Digital transformation is about doing things differently, not just doing them better than everyone else. And because I come from the world of business process management technology development, I have a few thoughts about how bringing artificial intelligence into business process management can help you achieve both sides of this coin.
Many business process management (BPM) projects are aimed at cost reduction and efficiency improvement. This operational improvement approach is important, because doing things better is, well, better. But simply improving operational effectiveness does not necessarily provide strategic competitive advantage.
Artificial intelligence (AI) is taking its place in both operational and strategic BPM, and here is where we are going to see some interesting advances that lead to both “better” and “different” ways of doing things.
Using Artificial Intelligence in BPM
Here are three use cases illustrating how AI could be applied to BPM.
Case 1: “Intelligent” robotic process automation (RPA) could be used to observe, and learn, what people are actually doing, and then automate those patterns so people don’t have to do error-prone redundant work.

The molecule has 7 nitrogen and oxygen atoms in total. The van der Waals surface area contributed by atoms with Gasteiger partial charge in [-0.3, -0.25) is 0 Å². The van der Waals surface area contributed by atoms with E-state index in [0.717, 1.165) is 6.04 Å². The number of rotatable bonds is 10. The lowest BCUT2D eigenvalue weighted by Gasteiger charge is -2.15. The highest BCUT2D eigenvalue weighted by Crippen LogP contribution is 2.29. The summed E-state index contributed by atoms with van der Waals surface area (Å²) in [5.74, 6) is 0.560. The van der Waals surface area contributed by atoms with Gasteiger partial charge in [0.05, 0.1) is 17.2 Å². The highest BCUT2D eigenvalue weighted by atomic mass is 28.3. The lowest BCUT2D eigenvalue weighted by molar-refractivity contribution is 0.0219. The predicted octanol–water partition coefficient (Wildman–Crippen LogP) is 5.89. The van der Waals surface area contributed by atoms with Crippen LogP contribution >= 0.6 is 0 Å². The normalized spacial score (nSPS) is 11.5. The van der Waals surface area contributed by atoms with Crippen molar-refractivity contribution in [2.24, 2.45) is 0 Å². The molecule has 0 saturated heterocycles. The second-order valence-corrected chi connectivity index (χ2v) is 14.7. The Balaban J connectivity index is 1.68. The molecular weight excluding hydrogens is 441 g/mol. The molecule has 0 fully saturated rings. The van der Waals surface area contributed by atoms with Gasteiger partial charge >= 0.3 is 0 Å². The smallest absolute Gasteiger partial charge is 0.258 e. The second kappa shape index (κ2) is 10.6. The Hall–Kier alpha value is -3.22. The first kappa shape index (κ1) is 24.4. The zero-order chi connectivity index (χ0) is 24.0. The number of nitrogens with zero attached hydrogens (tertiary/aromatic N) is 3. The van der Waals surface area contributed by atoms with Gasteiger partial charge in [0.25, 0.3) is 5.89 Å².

Case 2: Machine learning could be applied during process execution to, for example, trigger a new process or reroute running processes according to predictions.
Case 3: Machine learning can also make recommendations — for a next best action, for example.
These three examples depend on unique data generated by each process to make predictions.
According to Wil van der Aalst, a professor in the department of mathematics and computer science at the Eindhoven University of Technology in the Netherlands, classic data mining techniques do not work for processes, because processes express behavior that is far too complex, with concurrency, loops, decisions and so on.
There is another area where AI can be applied using a more generic approach, independent of data. As process-based applications get more sophisticated, the effect of delays — or blocked business processes — remains a problem. Delays can be the result of human error, resource unavailability, peak workloads and external dependencies, among other factors. So it is possible to look at the process itself for prediction.